The CASE Act appears to reflect an idealized view that the only people who sue other people for copyright infringement are those who have valid claims. But that is not the world we live in. Trolls abound, parasites eager to use the threat of litigation as a club to extract money from innocent victims. And the CASE Act, if passed, would give them a bigger weapon.

It also gives would-be censors additional tools to chill their critics through the use of a new subpoena power administered through the Copyright Office, without sufficient due process built into the system to ensure that these subpoenas are not being used as a means of unjustly stripping speakers of their right to anonymous speech.

The CASE Act also gives the Copyright Office the authority to issue subpoenas for information about Internet subscribers. The safeguards for Internet users’ privacy established in the federal courts will not apply. In fact, the bill doesn’t even require that a copyright holder state a plausible claim of copyright infringement before requesting a subpoena—a basic requirement in federal court.

EFF was joined on this letter by many other lawyers (including me) and experts who have worked to defend innocent people from unjust threats of litigation, in the hope that it can help pressure Congress not to give the green light to more of it.

Apr 112013
 

The Computer Fraud and Abuse Act is no stranger to these pages.  The tragic suicide of Aaron Swartz at the beginning of the year following the relentless pursuit of the Department of Justice against him for his downloading of the JSTOR archive has galvanized a reform movement to overhaul – or at least ameliorate – some of the most troublesome provisions of the CFAA.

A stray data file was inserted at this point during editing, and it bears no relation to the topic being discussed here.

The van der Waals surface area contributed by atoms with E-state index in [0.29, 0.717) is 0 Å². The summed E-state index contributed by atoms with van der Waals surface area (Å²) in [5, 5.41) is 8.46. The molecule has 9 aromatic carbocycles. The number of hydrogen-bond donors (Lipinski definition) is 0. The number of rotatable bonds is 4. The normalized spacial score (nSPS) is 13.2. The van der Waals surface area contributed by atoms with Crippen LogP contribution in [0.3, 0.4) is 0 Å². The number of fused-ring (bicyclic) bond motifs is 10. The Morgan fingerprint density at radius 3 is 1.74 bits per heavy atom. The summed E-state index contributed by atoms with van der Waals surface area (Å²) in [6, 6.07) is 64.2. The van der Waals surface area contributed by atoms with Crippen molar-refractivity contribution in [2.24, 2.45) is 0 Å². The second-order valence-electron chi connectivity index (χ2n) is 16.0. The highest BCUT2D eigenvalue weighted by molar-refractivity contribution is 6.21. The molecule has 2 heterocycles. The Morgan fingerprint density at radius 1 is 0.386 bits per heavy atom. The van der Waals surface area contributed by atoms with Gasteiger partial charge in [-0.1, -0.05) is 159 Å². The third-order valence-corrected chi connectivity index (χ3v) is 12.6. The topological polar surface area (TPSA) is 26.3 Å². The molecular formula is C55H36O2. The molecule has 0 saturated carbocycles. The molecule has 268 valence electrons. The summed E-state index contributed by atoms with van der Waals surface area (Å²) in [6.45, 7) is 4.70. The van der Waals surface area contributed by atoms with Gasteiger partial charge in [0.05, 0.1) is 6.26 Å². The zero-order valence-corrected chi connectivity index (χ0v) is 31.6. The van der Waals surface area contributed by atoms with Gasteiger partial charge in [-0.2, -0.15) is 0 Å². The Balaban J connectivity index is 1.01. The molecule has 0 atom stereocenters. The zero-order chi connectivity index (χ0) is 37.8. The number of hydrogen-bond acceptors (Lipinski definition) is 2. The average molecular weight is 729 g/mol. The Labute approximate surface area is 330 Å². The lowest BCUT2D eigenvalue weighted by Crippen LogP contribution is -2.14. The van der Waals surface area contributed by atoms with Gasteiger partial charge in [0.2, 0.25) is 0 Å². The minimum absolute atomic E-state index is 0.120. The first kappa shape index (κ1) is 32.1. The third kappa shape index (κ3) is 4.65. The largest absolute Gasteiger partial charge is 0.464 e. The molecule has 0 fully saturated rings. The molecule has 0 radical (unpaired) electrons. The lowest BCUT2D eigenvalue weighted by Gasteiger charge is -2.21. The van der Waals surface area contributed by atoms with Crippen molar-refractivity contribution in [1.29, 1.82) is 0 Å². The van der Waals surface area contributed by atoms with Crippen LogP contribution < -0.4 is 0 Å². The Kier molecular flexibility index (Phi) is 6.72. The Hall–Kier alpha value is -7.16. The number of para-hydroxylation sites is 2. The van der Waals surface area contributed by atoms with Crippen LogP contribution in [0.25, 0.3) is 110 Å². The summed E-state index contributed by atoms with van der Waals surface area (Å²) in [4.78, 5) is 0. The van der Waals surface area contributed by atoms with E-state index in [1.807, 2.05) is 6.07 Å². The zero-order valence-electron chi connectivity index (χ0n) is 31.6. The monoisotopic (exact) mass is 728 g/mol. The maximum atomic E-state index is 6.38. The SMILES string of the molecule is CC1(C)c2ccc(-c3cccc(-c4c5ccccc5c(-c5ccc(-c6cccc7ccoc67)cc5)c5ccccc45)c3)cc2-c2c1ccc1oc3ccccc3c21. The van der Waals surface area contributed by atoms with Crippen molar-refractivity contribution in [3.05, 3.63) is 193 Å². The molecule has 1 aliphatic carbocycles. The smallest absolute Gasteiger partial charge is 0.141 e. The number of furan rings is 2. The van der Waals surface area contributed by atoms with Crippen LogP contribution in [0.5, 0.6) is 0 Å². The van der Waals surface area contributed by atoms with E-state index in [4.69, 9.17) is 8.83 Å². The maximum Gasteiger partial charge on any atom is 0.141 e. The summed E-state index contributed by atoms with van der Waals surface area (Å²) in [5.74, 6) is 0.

One such provision can be found at 18 U.S.C. § 1030(g), which creates a civil cause of action for a party claiming to be aggrieved by the purported wrongdoings described in subsection (a).  While civil causes of action are generally beyond the scope of this blog, having a civil cause of action buried in a statute designed to enable criminal prosecutions can be problematic for defendants facing the latter because the civil litigation, as it explores the contours of the statute and its internal definitions, tends to leave in its wake precedent that prosecutors can later use.  Which is unfortunate, because how the statute may be interpreted in a civil context — which inherently can only reflect the particular dynamics of the particular civil dispute between these particular private parties — reshapes how the statute will be interpreted in a criminal context.  Especially with a law like the CFAA, whose language always tempts excessive application, these civil precedents can vastly expand the government’s prosecutorial power over people’s technology use, and easily in a way Congress never intended.  One should also never presume that the outcome of a civil dispute correlates to a result that is truly fair and just; miscarriages of justice happen all the time, often simply because it is often so difficult and expensive to properly defend against a lawsuit, especially one asserting a claim from such an imprecisely-drafted and overly broad statute like the CFAA.

The reality is that plaintiffs often abuse the judicial process to bully defendants, and that brings us to the second subject of this post, Prenda Law, which is currently being exposed, judicially and publicly  as one of the biggest bullies on the block.  But why should we care here?  Because although Prenda has most notoriously exploited the Copyright Act for its legal attacks, it has also showed itself ready, willing, and able to abuse the easily-abusable CFAA in order to enrich itself as well. Continue reading »